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BBC Folk Awards 2009

Folkiedave 02 Feb 09 - 06:58 PM
Big Al Whittle 02 Feb 09 - 07:04 PM
Folkiedave 02 Feb 09 - 07:09 PM
Desert Dancer 02 Feb 09 - 09:09 PM
GUEST,F01KIE 03 Feb 09 - 03:31 AM
GUEST,Tom Bliss 03 Feb 09 - 04:17 AM
GUEST,TB 03 Feb 09 - 04:18 AM
The Borchester Echo 03 Feb 09 - 04:44 AM
Spleen Cringe 03 Feb 09 - 04:54 AM
Folkiedave 03 Feb 09 - 05:26 AM
GUEST,John from Kemsing 03 Feb 09 - 05:33 AM
evansakes 03 Feb 09 - 05:42 AM
GUEST,Tom Bliss 03 Feb 09 - 05:45 AM
steve_harris 03 Feb 09 - 06:21 AM
GUEST,Ian Anderson, fRoots 03 Feb 09 - 06:55 AM
Faye Roche 03 Feb 09 - 07:08 AM
evansakes 03 Feb 09 - 07:31 AM
SunrayFC 03 Feb 09 - 07:34 AM
GUEST,Tom Bliss 03 Feb 09 - 07:54 AM
LesB 03 Feb 09 - 07:58 AM
LesB 03 Feb 09 - 08:01 AM
peregrina 03 Feb 09 - 08:12 AM
Big Al Whittle 03 Feb 09 - 08:41 AM
Folkiedave 03 Feb 09 - 10:31 AM
GUEST,Graham Bradshaw 03 Feb 09 - 10:35 AM
greg stephens 03 Feb 09 - 11:28 AM
peregrina 03 Feb 09 - 11:39 AM
GUEST,DoubleDare 03 Feb 09 - 01:06 PM
Folkiedave 03 Feb 09 - 04:05 PM
Spleen Cringe 03 Feb 09 - 04:21 PM
GUEST 03 Feb 09 - 06:06 PM
Betsy 03 Feb 09 - 07:39 PM
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Subject: BBC Folk Awards 2009
From: Folkiedave
Date: 02 Feb 09 - 06:58 PM

The results are here.

Comments later when I have had a chance to take a good look......


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Subject: RE: BBC Folk Awards 2009
From: Big Al Whittle
Date: 02 Feb 09 - 07:04 PM

congratulations to everybody


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Subject: RE: BBC Folk Awards 2009
From: Folkiedave
Date: 02 Feb 09 - 07:09 PM

goes without saying.


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Subject: RE: BBC Folk Awards 2009
From: Desert Dancer
Date: 02 Feb 09 - 09:09 PM

I don't get it. BBC awards, uniformly awarded to Brits, until you get to the "Lifetime Achievement" awards (to James Taylor and Judy Collins). What's that about??

I understand, when you read the About the Awards nothing is mentioned about the "artists" and "industry" and "folk music" being British (or, forgive me, BritshIsles-ish), but it seems that generally, in practice, it is, except for the Lifetime Achievement, and a very few other exceptions.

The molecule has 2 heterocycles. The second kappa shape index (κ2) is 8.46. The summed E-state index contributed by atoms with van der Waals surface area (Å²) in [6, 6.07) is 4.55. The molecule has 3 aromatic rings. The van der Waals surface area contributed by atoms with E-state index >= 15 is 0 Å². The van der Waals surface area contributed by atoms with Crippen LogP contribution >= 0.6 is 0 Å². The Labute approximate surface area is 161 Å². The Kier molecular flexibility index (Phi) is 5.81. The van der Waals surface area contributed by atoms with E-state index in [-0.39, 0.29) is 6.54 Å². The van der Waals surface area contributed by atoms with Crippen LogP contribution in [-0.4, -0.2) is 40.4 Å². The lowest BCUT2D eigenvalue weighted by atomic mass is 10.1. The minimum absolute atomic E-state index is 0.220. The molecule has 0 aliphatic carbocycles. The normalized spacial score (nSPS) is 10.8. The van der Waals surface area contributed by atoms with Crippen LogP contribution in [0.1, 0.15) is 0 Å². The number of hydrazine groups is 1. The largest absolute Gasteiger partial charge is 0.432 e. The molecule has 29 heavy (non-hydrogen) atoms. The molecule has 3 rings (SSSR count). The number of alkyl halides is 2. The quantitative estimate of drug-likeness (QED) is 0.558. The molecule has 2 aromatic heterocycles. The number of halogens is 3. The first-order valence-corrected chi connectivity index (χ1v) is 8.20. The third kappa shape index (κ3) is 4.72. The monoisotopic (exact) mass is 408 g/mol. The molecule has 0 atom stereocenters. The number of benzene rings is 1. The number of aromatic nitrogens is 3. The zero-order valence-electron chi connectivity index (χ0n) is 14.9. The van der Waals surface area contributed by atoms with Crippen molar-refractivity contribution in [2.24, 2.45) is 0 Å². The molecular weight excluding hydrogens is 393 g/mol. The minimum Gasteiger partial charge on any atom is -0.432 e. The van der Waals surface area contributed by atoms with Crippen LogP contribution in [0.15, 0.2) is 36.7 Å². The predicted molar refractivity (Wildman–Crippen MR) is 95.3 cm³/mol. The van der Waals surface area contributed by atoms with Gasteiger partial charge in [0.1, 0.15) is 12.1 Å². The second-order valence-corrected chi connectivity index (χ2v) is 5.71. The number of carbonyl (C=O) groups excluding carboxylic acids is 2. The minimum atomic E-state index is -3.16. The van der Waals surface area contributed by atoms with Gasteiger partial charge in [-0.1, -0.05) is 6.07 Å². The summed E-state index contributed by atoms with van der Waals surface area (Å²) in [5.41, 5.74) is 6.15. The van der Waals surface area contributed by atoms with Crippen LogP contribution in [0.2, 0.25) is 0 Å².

Peculiar, if you ask me. If the "folk" that qualifies is really that broad, the other award results are awfully biased...

~ Becky in Tucson


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Subject: RE: BBC Folk Awards 2009
From: GUEST,F01KIE
Date: 03 Feb 09 - 03:31 AM

It would be foolish to take ALL forms of Folk Music into account when awarding Awards in a UK Context. My particular interest is the Folk Music of Bulgaria, but the artists are not known widely in the UK, so I would not expect them to be considered. Similarly, in the UK, US forms such as Country, and Bluegrass are popular with their own followers, but are not widely played in a UK Folk context. To put it simply, the Awards are aimed at the British Folk Industry, with a slight but particular bias towards English music. The fact that Chris Wood, who is a lovely performer, would not be consiidered for an Award in the US context is no criticism, it is a fact and none the worse for that.


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Subject: RE: BBC Folk Awards 2009
From: GUEST,Tom Bliss
Date: 03 Feb 09 - 04:17 AM

I think you'll find that it's like this:

The awards are voted for by 150 people with an interest in 'folk' who live in Britain (most of them in England), rather than being aimed at anything, or biased towards anything.

The panel vote for people they know about, and who they think are good.

The lifetime achievement awards are not voted, but allocated by the producers, who have a slightly different agenda, preferring to recognise really big names that are well known outside the folk world.

Full marks to all the winners - specially Tom, Jackie and Damo, and well done to all the nominees too.

Tom


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Subject: RE: BBC Folk Awards 2009
From: GUEST,TB
Date: 03 Feb 09 - 04:18 AM

sorry I should have added

"preferring to recognise really big names that are well known outside the folk world - and on the whole US artists have a much wider profile than UK ones, so they tend to crop up more often."


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Subject: RE: BBC Folk Awards 2009
From: The Borchester Echo
Date: 03 Feb 09 - 04:44 AM

specially Tom, Jackie and Damo

. . . AND Chris.

Yes, particularly to Jackie (at last), scooping two, the day after her fab gig at Walthamstow.
Just wondered what's happened to the Good Tradition award. Not in keeping with current R2 / Smoothops ethos?


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Subject: RE: BBC Folk Awards 2009
From: Spleen Cringe
Date: 03 Feb 09 - 04:54 AM

Yup - well done Jackie. "Lark in the Morning" is an absolute cracker.


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Subject: RE: BBC Folk Awards 2009
From: Folkiedave
Date: 03 Feb 09 - 05:26 AM

The "big" names are there to impress people who come to the awards from the music industry, sponsors, BBC suits etc. and know nothing about folk music.

Tom McConville/Jackie Oates and in fact all the others thoroughly deserves their awards - but they aren't exactly household names.

So they have people there that guests from outside the folk industry can applaud without saying - "Who?".


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Subject: RE: BBC Folk Awards 2009
From: GUEST,John from Kemsing
Date: 03 Feb 09 - 05:33 AM

Is there a list of nominations for "Folk Club of the Year"? I would be interested to know the clubs who were considered but not selected for the award.


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Subject: RE: BBC Folk Awards 2009
From: evansakes
Date: 03 Feb 09 - 05:42 AM

Becky said "I don't get it. BBC awards, uniformly awarded to Brits, until you get to the "Lifetime Achievement" awards (to James Taylor and Judy Collins). What's that about??"